NAIROBI, Kenya, May 20 – High Court Judge David Majanja has urged civil society groups to help build confidence in the Judiciary after the landmark Supreme Court decision on the presidential petition filed by former Prime Minister Raila Odinga.
Majanja says that the Judiciary cannot work in isolation as it represents the will of the people.
Speaking during a forum by the Constitution and Reform Education Consortium (CRECO) on Monday, Majanja said Kenyans had started having confidence in the Judiciary after the country acquired a new Constitution.
“By our leaders taking their elections dispute to court, it signified they already have confidence in it,” Majanja pointed out. “Democracy has really grown in our country, if it was in the past, I could not address you as we were not allowed.”
He however urged them to engage the government in implementing the Constitution and in its development agenda. “Let’s criticise the ruling of the court but we should know we are bound to the ruling of it by the law. If a matter has not been ruled out by the Supreme Court, there is an avenue of reviewing it.”
Majanja has also challenged women, youth and other special interest groups to engage more in leadership so that they can be involved in decision making. “You need to become a party member in order to be nominated and to fully participate in the party activities.”
He said that it was a challenge that many people with disabilities had shunned politics. “Most of those seeking to be nominated have never become party members.”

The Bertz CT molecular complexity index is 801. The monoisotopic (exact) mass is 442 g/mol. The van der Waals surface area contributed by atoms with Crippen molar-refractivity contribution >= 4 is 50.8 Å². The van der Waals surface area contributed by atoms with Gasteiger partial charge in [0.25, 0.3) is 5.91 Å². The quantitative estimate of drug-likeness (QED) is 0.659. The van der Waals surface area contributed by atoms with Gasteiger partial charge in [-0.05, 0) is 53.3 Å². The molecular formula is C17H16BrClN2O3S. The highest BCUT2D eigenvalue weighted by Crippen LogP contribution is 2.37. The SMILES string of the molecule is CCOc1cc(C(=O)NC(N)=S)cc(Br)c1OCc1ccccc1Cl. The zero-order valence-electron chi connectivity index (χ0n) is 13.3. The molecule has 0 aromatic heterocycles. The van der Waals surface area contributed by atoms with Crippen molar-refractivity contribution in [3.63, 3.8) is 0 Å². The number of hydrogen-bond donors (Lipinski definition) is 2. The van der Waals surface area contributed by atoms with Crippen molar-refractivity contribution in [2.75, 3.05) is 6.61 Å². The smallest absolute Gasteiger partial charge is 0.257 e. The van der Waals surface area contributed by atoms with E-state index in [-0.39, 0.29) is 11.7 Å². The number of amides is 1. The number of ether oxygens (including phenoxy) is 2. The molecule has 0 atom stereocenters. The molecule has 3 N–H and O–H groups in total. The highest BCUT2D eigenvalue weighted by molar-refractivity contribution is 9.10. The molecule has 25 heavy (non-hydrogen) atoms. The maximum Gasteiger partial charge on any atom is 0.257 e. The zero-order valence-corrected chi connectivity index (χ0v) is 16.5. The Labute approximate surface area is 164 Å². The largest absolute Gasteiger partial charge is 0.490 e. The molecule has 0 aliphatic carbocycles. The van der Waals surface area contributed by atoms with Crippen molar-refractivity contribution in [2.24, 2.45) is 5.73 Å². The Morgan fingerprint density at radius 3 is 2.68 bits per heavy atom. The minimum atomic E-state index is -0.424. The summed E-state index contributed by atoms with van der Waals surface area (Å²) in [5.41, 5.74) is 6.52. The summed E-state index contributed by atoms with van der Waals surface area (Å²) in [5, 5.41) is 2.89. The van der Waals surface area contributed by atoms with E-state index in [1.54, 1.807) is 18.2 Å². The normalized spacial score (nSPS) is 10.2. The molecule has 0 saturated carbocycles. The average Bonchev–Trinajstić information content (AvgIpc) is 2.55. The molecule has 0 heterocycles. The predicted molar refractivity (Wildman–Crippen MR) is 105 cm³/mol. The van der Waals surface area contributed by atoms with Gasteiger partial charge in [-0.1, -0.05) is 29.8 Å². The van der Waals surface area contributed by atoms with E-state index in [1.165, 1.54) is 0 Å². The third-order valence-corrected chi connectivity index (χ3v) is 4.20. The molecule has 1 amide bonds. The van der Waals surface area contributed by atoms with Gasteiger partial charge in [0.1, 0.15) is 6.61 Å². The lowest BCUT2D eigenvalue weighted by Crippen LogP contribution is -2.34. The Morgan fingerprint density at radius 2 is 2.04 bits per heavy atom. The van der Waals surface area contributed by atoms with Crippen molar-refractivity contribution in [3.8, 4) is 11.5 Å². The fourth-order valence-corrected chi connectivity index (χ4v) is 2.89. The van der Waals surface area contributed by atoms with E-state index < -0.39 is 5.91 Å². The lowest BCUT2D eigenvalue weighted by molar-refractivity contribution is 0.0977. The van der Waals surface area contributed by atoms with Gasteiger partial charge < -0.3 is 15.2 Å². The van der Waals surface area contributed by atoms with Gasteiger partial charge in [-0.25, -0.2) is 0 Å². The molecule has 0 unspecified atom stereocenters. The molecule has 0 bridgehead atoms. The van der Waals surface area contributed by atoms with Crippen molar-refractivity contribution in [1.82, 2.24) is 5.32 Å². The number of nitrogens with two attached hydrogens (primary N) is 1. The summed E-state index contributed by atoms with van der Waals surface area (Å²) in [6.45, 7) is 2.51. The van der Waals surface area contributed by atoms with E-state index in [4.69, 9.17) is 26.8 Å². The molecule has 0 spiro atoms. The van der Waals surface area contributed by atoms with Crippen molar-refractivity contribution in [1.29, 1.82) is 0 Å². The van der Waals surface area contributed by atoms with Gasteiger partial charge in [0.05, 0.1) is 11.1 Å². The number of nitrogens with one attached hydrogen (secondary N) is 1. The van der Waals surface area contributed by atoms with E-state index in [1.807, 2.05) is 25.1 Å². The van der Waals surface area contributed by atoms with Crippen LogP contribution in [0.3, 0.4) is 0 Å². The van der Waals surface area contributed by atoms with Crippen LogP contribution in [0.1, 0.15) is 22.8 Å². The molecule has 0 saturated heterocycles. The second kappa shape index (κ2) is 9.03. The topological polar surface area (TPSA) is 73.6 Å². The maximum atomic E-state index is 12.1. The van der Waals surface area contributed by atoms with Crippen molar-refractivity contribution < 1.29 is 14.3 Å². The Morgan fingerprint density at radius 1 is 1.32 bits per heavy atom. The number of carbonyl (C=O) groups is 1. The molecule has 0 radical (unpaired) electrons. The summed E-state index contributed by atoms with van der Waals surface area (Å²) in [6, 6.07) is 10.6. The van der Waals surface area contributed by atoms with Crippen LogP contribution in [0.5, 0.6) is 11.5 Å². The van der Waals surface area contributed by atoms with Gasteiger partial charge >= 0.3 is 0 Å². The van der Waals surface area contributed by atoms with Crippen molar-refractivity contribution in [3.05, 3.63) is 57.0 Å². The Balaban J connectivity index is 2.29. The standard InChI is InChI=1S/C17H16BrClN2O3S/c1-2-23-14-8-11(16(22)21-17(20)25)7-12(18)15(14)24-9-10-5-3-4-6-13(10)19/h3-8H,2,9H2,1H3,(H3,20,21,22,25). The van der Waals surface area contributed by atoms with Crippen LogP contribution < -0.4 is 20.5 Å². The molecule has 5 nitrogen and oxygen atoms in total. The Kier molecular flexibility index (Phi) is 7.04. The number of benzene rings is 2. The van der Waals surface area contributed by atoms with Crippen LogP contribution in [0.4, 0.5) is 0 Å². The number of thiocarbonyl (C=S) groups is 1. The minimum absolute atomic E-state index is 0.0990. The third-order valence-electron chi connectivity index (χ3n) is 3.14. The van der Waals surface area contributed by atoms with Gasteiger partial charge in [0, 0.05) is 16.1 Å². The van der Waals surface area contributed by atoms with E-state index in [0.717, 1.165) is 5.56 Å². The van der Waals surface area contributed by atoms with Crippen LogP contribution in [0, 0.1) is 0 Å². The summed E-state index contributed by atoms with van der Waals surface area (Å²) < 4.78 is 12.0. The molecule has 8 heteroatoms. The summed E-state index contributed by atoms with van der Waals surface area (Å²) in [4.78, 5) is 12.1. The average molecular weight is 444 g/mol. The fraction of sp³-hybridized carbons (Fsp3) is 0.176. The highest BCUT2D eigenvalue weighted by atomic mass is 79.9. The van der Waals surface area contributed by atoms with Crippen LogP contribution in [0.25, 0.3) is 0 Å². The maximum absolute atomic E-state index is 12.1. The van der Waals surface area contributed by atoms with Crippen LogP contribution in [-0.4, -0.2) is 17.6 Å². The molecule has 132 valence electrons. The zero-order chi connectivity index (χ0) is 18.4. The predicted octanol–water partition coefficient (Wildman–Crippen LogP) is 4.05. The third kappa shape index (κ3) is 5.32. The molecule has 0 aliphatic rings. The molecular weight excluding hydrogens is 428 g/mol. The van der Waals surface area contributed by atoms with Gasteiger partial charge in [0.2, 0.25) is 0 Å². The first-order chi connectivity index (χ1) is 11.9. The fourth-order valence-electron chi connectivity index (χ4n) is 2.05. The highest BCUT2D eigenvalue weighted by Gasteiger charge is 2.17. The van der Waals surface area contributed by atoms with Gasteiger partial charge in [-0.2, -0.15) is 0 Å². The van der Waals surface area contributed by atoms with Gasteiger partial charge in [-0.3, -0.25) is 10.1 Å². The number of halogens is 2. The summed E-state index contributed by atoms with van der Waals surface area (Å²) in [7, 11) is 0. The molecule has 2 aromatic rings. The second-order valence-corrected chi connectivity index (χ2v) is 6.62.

Majanja urged Kenyans to develop the culture of building institutions that we help deal with some matters unlike taking everything to court.
“Let’s build strong institutions that deal with some matters instead of taking everything to court; for example institution like Ethics and Anti Corruption Commission to deal with corruption issues,” he affirmed.
He said the greater role of civil groups would be to ensure these institutions are accountable.
Speaking during the forum also, CRECO chairperson Collins Owuor urged the government to exercise the principles of fairness, equity and transparency in their appointments in various government positions.
“A democratic Constitution speaks of electoral accountability, citizenship rights and obligations, protection of minorities and sanctions against governments and their executives who transgress or violate the letter and spirit of the fundamental document,” Owuor said.
He challenged East African countries to continue promoting democracy.
“Though most countries have made commitments to regional and internationally principles of democracy, there is still need to put in place legislation, institutions, codes of conduct and other necessary enforcement mechanisms to further promote and protect the integrity of electoral processes,” he added.